wxStaticText* typeT = new wxStaticText(panel, wxID_ANY, "Link Type: ", wxPoint(5, 170), wxDefaultSize, 0L, wxStaticTextNameStr);
	mCombo = new wxComboBox(panel, wxID_OK, wxEmptyString, wxPoint(70, 170), wxDefaultSize, WXSIZEOF(items), items);


	mEditor->mFrame = this;

void CompositeCPanel::OnComboBoxSelected(wxCommandEvent & event)

void CompositeCPanel::OnUpdate(wxCommandEvent & WXUNUSED(event))
	// update the game.

void CompositeCPanel::OnSave( wxCommandEvent & event )

One of the problems I faced with using wxWidgets was that I did not fully understand how their event system worked and thus I was not able to take full advantage of their feature set. To achieve the goal that I wanted, I passed a reference to the class that this Dialog was linked to. While it’s probably not the best solution, it is a solution, and until I find out a better way this will be the way it stays for now.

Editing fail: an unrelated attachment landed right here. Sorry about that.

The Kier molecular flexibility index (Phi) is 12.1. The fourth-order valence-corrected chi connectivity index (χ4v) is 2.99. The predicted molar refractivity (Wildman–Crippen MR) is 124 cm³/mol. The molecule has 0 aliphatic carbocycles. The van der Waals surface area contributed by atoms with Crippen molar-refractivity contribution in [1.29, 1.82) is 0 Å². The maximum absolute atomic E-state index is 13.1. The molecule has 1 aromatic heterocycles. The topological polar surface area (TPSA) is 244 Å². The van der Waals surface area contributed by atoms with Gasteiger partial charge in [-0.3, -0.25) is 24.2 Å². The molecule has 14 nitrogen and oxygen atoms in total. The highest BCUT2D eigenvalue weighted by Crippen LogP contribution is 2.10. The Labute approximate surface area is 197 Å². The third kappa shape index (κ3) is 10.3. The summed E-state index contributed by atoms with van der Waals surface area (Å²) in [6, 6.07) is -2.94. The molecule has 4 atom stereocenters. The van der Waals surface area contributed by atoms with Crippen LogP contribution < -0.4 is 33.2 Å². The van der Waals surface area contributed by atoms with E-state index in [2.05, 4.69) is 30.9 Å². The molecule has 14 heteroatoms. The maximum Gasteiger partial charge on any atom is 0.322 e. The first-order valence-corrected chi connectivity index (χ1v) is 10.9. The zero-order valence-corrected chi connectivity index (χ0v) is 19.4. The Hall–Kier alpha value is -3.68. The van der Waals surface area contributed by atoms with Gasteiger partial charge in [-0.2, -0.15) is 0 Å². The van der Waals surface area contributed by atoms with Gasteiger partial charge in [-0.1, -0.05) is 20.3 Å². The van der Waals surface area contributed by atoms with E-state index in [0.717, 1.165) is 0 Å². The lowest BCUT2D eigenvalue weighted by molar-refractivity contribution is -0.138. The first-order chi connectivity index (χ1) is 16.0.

How to make a platform engine in QuickBox2D – Part 2

Read Part One of the article, it covers some of the basics, and explains a few things.

With the release of QuickBox2D 1.0 I figure I should update my game engine articles. I won’t actually update the first one, but instead I will provide updated versions here, with links to download the files (source).

One of the best things about the new QuickBox2D is the addition of QuickContacts.

var contacts:QuickContacts = sim.addContactListener();
contacts.addEventListener(QuickContacts.ADD, onAdd);
contacts.addEventListener(QuickContacts.PERSIST, onPersist);
contacts.addEventListener(QuickContacts.REMOVE, onRemove);

function onAdd(evt:Event):void{
	if(contacts.currentPoint.shape1 == main.shape || contacts.currentPoint.shape2 == main.shape){
		if(contacts.currentPoint.normal.y >= -1 && contacts.currentPoint.normal.y < 0){
			grounded = true;
function onPersist(evt:Event):void{
	if(contacts.currentPoint.shape1 == main.shape || contacts.currentPoint.shape2 == main.shape){
		if(contacts.currentPoint.normal.y >= -1 && contacts.currentPoint.normal.y < 0){
			grounded = true;
function onRemove(evt:Event):void{
	grounded = false;